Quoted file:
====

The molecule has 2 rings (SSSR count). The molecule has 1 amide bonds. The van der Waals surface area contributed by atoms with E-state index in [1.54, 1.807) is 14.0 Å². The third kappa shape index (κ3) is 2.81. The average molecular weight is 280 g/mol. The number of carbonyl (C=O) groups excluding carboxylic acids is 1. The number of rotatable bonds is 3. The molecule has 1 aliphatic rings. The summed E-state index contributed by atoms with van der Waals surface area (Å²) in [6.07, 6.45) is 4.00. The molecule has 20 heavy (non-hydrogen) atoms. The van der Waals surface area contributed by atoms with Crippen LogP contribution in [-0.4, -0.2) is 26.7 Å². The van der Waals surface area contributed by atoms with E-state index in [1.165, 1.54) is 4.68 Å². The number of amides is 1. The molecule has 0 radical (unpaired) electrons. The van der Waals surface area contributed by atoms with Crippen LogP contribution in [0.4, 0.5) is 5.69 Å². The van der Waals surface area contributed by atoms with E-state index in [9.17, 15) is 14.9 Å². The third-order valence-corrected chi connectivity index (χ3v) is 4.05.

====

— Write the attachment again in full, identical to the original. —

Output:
The molecule has 2 rings (SSSR count). The molecule has 1 amide bonds. The van der Waals surface area contributed by atoms with E-state index in [1.54, 1.807) is 14.0 Å². The third kappa shape index (κ3) is 2.81. The average molecular weight is 280 g/mol. The number of carbonyl (C=O) groups excluding carboxylic acids is 1. The number of rotatable bonds is 3. The molecule has 1 aliphatic rings. The summed E-state index contributed by atoms with van der Waals surface area (Å²) in [6.07, 6.45) is 4.00. The molecule has 20 heavy (non-hydrogen) atoms. The van der Waals surface area contributed by atoms with Crippen LogP contribution in [-0.4, -0.2) is 26.7 Å². The van der Waals surface area contributed by atoms with E-state index in [1.165, 1.54) is 4.68 Å². The number of amides is 1. The molecule has 0 radical (unpaired) electrons. The van der Waals surface area contributed by atoms with Crippen LogP contribution in [0.4, 0.5) is 5.69 Å². The van der Waals surface area contributed by atoms with E-state index in [9.17, 15) is 14.9 Å². The third-order valence-corrected chi connectivity index (χ3v) is 4.05.